What Starting Zumba Classes Taught Me So Far…

Oh yeah, I can step in place and in sync, this feels good, I’m all ready to DO THIS, this should be fun…Oh, wait, she moved sideways, OK, oh, now it’s the other side, was I too slow? What is she doing with her feet? How come mine aren’t doing the same? Am I spinning the wrong way again? WHAT’S GOING ON?

When I try to do that leaning forward, chest shaking thing, nothing shakes, I just take turns rapidly moving my shoulders back and forth. It happens by itself. On the other hand, any booty-shaking seems to happen very easily and with a lot of joy. It also strongly feels like there’s, ah, much more to shake than with my upper body, and I can’t decide whether this is funny or disconcerting. Maybe it just is.

The moment the trainer says the choreography is simple, my brain goes into overdrive with its “Complicated” setting, but they do say that resistance is what makes you work harder. She adds some theatrics that go in line with the lyrics of the song, which kind of brings out my headphone party dance/ acting skills (you obviously don’t just sing along to stuff, you illustrate it with your moves), and hey, this is that song from that IISuperwomanII video, and is it actually about taxis…?

When you’re concentrating on doing some semblance of proper steps and not cuffing the girl next to you with your waving arms, you can’t really whoop. Sorry. But please be assured that I am actually able to let it all out.

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Ballet Workout Number 9

Niagara Falls has nothing on me, that’s how much I’m sweating.

Our trainer walks in, catches my eye and gives me a smile. I’m recognized and I instantly know that I can’t move to the back of the room. My place is here, front and center. Well, her place is front and center, mine is slightly to the side. I have accepted the prima ballerina inside me waiting to burst forth and will continue working out. With great workouts comes great sweating.

I missed the previous class, but it’s gratifying and energizing to see that my body seems to remember something. This time I actually manage to sincerely smile at my reflection in the mirror before the sweat obscures my vision. It’s nice to see what I hope really is a straight back and how we all do exercises in sync, as if we’re participating in a performance we hadn’t discussed with each other.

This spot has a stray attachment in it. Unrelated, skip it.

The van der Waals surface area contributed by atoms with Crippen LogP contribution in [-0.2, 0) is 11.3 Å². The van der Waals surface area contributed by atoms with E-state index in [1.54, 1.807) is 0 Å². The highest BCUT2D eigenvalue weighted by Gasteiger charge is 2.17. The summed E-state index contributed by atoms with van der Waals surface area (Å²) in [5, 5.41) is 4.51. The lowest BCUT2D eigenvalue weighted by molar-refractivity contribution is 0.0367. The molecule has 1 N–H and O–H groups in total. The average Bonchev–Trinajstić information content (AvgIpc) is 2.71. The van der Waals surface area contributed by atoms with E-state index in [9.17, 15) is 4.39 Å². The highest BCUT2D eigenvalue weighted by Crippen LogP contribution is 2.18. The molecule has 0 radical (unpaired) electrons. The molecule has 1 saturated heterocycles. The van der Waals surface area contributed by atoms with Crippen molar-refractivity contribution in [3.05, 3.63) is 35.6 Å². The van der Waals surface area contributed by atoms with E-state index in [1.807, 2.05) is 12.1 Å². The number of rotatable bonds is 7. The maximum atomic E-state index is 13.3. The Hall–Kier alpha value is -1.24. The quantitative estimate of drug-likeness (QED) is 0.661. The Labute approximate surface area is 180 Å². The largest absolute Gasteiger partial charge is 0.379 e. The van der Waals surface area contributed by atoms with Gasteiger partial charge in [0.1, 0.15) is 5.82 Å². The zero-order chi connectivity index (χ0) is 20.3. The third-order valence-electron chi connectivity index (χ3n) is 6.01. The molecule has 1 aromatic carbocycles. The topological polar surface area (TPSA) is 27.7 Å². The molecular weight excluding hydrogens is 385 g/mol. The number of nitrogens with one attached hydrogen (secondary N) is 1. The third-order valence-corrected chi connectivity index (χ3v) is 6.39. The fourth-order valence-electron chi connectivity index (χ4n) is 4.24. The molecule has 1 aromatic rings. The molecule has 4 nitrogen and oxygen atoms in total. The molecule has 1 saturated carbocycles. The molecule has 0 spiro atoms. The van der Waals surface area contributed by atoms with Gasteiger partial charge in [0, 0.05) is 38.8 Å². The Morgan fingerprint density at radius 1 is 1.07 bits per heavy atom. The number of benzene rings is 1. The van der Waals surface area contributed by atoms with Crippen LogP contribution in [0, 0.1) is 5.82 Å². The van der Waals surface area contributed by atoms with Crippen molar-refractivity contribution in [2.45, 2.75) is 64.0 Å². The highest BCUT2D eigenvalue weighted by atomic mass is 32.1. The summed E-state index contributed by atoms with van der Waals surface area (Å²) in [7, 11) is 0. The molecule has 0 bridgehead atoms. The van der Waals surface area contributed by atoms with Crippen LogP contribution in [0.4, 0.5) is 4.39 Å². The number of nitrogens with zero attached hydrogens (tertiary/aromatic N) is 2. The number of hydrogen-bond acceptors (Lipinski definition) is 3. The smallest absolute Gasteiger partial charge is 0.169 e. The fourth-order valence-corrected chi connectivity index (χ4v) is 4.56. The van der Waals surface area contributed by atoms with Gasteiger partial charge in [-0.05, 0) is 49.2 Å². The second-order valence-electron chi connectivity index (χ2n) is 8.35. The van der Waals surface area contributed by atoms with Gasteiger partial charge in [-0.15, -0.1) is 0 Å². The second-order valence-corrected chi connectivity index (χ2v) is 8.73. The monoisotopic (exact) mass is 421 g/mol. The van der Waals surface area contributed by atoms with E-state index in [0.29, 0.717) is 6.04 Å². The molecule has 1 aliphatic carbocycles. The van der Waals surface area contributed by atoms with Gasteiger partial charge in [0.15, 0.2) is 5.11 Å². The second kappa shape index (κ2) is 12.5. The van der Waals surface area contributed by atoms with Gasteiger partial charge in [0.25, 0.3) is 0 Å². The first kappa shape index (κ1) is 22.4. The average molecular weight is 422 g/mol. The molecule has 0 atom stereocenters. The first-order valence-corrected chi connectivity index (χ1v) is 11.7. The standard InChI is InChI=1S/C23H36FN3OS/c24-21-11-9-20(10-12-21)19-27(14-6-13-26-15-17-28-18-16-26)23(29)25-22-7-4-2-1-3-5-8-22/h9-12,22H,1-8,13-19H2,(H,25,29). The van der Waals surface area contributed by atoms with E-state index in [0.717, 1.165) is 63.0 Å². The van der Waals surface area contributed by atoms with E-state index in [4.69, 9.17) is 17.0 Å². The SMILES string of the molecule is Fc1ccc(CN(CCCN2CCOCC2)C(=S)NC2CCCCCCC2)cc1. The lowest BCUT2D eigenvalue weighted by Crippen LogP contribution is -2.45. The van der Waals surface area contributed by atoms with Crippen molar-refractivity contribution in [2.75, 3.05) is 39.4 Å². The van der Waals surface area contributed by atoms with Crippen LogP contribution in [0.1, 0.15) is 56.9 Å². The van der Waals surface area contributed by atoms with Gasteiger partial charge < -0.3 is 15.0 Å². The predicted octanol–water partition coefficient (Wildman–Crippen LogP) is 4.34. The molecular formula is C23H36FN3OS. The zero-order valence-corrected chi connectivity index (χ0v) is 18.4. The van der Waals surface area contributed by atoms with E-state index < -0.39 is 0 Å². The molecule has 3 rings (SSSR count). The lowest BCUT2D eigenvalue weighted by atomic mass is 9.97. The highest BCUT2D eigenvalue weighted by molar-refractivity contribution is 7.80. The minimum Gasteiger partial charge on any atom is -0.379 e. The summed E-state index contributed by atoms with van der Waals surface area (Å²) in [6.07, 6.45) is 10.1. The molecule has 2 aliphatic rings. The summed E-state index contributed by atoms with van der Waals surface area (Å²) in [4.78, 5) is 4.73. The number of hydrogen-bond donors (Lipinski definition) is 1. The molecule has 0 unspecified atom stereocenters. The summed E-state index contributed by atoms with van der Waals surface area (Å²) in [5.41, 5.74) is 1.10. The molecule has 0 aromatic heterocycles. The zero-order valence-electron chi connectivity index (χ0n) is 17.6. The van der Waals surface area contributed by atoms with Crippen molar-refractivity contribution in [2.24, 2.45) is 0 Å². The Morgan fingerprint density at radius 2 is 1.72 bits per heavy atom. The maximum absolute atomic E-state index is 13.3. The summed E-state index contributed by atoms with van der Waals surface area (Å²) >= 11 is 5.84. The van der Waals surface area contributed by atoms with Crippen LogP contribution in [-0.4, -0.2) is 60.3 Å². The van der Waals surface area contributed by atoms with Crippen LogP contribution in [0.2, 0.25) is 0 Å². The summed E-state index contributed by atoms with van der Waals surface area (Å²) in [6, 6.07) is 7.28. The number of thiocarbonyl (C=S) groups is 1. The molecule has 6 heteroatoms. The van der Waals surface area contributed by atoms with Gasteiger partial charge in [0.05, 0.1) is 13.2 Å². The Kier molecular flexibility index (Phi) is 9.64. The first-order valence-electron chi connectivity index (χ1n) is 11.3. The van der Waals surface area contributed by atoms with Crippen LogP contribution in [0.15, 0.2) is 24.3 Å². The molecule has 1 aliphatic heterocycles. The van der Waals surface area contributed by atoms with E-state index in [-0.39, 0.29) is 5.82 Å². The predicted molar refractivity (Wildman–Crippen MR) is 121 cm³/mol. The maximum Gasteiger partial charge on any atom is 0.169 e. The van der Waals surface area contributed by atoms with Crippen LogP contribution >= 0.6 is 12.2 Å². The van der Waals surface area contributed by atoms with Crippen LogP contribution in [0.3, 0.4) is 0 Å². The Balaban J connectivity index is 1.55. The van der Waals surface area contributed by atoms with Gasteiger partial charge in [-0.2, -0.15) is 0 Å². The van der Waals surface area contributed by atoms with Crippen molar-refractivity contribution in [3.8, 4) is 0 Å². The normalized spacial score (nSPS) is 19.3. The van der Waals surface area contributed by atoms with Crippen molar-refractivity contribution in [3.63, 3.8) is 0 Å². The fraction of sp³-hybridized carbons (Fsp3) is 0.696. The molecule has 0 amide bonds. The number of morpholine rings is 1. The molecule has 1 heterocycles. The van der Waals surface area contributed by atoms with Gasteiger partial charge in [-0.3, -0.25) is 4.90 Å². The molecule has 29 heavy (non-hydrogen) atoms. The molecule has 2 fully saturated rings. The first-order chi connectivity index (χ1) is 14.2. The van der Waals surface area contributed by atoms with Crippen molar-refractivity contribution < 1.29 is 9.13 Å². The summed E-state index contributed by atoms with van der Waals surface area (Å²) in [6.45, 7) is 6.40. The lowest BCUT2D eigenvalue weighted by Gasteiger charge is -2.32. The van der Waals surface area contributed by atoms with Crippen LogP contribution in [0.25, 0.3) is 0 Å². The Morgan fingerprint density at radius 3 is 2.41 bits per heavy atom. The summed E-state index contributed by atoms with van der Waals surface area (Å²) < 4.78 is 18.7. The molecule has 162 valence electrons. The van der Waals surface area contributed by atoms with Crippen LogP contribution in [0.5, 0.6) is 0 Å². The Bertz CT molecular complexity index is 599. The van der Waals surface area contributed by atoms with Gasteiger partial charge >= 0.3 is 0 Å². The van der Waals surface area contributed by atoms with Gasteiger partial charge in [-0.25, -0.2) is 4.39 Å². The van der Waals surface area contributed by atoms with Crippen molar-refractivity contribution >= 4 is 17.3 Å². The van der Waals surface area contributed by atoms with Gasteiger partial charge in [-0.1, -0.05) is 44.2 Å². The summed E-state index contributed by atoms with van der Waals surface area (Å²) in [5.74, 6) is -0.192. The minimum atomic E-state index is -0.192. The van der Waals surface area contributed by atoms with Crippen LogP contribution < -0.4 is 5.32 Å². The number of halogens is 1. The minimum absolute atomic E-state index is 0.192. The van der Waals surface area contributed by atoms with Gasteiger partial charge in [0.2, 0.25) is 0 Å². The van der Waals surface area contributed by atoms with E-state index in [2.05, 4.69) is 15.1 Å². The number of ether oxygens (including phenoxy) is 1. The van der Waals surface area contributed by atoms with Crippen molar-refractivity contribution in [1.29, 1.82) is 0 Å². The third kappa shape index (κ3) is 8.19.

There is slightly less choreography this time and the larger parts of what we did previously have been broken down in to smaller ones. We’re concentrating in greater detail on steps, toes, fingers, and really making an effort, hence the sweating. I’m sorry, I’m writing too much about sweating in this post, it’s making me perspire.

Occasionally our trainer shouts, “Is that ballet? That’s not ballet!” Well, the question we might want to ask ourselves, really, or that we don’t yet trust ourselves to ask her is, what is ballet?

I don’t get as much attention as last time, except for my tendus. “I’m doing this,” our instructor says, sweeping her foot in a graceful arc behind her. “And that’s not what you’re doing.” But of course I remember the instruction about aligning my outstretched foot with the tip of my nose when I bring it back. Got it, got it.

This time I also manage to sometimes pick up my arms and do movements along with moving my feet, switching correctly, so score!

We finish with our hands and feet on the floor, our bodies bent upwards like triangles. “Nothing is supposed to be bending,” the trainer calls out, and I know this is leveled at me. I can’t see what’s bent, because I’m looking down, but I venture a sideways glance at the mirror and am rewarded by a total vision. Red face, sweat dripping down the sides, glasses slipping down my nose, hair all over the place, legs bent at the knees. “Go further forward with your hands,” my trainer says. I do. “Futher!” I do. But only so far. “This is the dog, from yoga, you know?” I didn’t know, I’m woefully misinformed where yoga is concerned, but then, I’ve only just accepted my inner ballerina.